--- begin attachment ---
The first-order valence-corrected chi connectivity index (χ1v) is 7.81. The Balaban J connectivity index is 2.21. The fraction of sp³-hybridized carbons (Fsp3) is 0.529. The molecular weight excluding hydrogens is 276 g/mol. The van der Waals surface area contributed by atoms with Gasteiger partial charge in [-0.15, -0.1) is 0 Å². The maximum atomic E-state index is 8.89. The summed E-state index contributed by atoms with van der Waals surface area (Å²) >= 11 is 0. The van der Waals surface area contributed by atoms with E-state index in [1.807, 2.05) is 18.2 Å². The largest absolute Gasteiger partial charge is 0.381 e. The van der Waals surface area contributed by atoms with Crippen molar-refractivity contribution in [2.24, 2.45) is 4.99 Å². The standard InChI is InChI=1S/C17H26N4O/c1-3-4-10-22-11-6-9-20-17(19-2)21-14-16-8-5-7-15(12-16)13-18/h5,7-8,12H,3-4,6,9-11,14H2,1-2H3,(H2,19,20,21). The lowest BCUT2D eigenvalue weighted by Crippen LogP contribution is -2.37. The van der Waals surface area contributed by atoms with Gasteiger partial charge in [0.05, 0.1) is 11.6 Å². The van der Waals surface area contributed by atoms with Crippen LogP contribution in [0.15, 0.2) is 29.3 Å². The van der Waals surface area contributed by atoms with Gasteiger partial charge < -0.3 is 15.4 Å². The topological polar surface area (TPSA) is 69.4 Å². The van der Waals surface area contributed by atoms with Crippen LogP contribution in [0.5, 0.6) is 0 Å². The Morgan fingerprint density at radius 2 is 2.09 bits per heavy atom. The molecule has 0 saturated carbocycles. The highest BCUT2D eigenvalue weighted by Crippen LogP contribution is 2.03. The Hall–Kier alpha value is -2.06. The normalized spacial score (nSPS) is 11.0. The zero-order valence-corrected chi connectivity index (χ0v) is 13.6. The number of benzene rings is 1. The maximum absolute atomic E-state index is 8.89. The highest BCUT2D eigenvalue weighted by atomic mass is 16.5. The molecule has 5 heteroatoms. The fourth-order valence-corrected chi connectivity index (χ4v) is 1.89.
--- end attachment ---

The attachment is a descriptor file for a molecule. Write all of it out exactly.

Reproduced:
The first-order valence-corrected chi connectivity index (χ1v) is 7.81. The Balaban J connectivity index is 2.21. The fraction of sp³-hybridized carbons (Fsp3) is 0.529. The molecular weight excluding hydrogens is 276 g/mol. The van der Waals surface area contributed by atoms with Gasteiger partial charge in [-0.15, -0.1) is 0 Å². The maximum atomic E-state index is 8.89. The summed E-state index contributed by atoms with van der Waals surface area (Å²) >= 11 is 0. The van der Waals surface area contributed by atoms with E-state index in [1.807, 2.05) is 18.2 Å². The largest absolute Gasteiger partial charge is 0.381 e. The van der Waals surface area contributed by atoms with Crippen molar-refractivity contribution in [2.24, 2.45) is 4.99 Å². The standard InChI is InChI=1S/C17H26N4O/c1-3-4-10-22-11-6-9-20-17(19-2)21-14-16-8-5-7-15(12-16)13-18/h5,7-8,12H,3-4,6,9-11,14H2,1-2H3,(H2,19,20,21). The lowest BCUT2D eigenvalue weighted by Crippen LogP contribution is -2.37. The van der Waals surface area contributed by atoms with Gasteiger partial charge in [0.05, 0.1) is 11.6 Å². The van der Waals surface area contributed by atoms with Crippen LogP contribution in [0.15, 0.2) is 29.3 Å². The van der Waals surface area contributed by atoms with Gasteiger partial charge < -0.3 is 15.4 Å². The topological polar surface area (TPSA) is 69.4 Å². The van der Waals surface area contributed by atoms with Crippen LogP contribution in [0.5, 0.6) is 0 Å². The Morgan fingerprint density at radius 2 is 2.09 bits per heavy atom. The molecule has 0 saturated carbocycles. The highest BCUT2D eigenvalue weighted by Crippen LogP contribution is 2.03. The Hall–Kier alpha value is -2.06. The normalized spacial score (nSPS) is 11.0. The zero-order valence-corrected chi connectivity index (χ0v) is 13.6. The number of benzene rings is 1. The maximum absolute atomic E-state index is 8.89. The highest BCUT2D eigenvalue weighted by atomic mass is 16.5. The molecule has 5 heteroatoms. The fourth-order valence-corrected chi connectivity index (χ4v) is 1.89.